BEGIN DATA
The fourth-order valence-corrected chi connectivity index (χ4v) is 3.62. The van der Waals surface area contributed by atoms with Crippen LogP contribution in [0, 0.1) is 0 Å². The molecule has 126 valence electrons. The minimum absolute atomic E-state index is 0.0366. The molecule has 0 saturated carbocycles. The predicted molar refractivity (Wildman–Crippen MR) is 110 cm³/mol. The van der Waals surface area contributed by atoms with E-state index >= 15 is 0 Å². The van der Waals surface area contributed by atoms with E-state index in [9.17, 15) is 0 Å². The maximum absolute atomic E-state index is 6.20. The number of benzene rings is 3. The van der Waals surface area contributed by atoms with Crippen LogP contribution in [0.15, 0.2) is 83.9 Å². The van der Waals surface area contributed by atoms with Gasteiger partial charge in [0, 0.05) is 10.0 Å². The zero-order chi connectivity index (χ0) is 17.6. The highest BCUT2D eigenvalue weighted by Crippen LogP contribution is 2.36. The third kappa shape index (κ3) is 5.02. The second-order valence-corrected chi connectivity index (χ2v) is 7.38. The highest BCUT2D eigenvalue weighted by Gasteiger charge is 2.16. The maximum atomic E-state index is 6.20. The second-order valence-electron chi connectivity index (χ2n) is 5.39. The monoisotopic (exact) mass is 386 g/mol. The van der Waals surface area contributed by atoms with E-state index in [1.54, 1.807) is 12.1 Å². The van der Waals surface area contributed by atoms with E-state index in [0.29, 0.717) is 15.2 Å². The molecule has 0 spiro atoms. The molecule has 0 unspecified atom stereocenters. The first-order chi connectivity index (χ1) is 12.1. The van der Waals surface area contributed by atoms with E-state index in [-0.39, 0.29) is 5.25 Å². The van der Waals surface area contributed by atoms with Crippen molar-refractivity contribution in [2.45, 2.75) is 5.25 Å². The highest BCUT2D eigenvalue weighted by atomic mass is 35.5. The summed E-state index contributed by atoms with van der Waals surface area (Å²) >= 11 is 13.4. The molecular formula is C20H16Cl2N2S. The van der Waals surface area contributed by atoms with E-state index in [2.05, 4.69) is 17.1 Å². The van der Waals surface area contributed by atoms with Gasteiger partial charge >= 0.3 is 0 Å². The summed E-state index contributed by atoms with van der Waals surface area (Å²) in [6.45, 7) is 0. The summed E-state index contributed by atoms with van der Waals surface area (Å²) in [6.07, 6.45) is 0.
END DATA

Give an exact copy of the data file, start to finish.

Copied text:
The fourth-order valence-corrected chi connectivity index (χ4v) is 3.62. The van der Waals surface area contributed by atoms with Crippen LogP contribution in [0, 0.1) is 0 Å². The molecule has 126 valence electrons. The minimum absolute atomic E-state index is 0.0366. The molecule has 0 saturated carbocycles. The predicted molar refractivity (Wildman–Crippen MR) is 110 cm³/mol. The van der Waals surface area contributed by atoms with E-state index >= 15 is 0 Å². The van der Waals surface area contributed by atoms with E-state index in [9.17, 15) is 0 Å². The maximum absolute atomic E-state index is 6.20. The number of benzene rings is 3. The van der Waals surface area contributed by atoms with Crippen LogP contribution in [0.15, 0.2) is 83.9 Å². The van der Waals surface area contributed by atoms with Gasteiger partial charge in [0, 0.05) is 10.0 Å². The zero-order chi connectivity index (χ0) is 17.6. The highest BCUT2D eigenvalue weighted by Crippen LogP contribution is 2.36. The third kappa shape index (κ3) is 5.02. The second-order valence-corrected chi connectivity index (χ2v) is 7.38. The highest BCUT2D eigenvalue weighted by Gasteiger charge is 2.16. The maximum atomic E-state index is 6.20. The second-order valence-electron chi connectivity index (χ2n) is 5.39. The monoisotopic (exact) mass is 386 g/mol. The van der Waals surface area contributed by atoms with E-state index in [1.54, 1.807) is 12.1 Å². The van der Waals surface area contributed by atoms with E-state index in [0.29, 0.717) is 15.2 Å². The molecule has 0 spiro atoms. The molecule has 0 unspecified atom stereocenters. The first-order chi connectivity index (χ1) is 12.1. The van der Waals surface area contributed by atoms with E-state index in [-0.39, 0.29) is 5.25 Å². The van der Waals surface area contributed by atoms with Crippen molar-refractivity contribution in [2.45, 2.75) is 5.25 Å². The highest BCUT2D eigenvalue weighted by atomic mass is 35.5. The summed E-state index contributed by atoms with van der Waals surface area (Å²) >= 11 is 13.4. The molecular formula is C20H16Cl2N2S. The van der Waals surface area contributed by atoms with E-state index in [2.05, 4.69) is 17.1 Å². The van der Waals surface area contributed by atoms with Gasteiger partial charge >= 0.3 is 0 Å². The summed E-state index contributed by atoms with van der Waals surface area (Å²) in [6.45, 7) is 0. The summed E-state index contributed by atoms with van der Waals surface area (Å²) in [6.07, 6.45) is 0.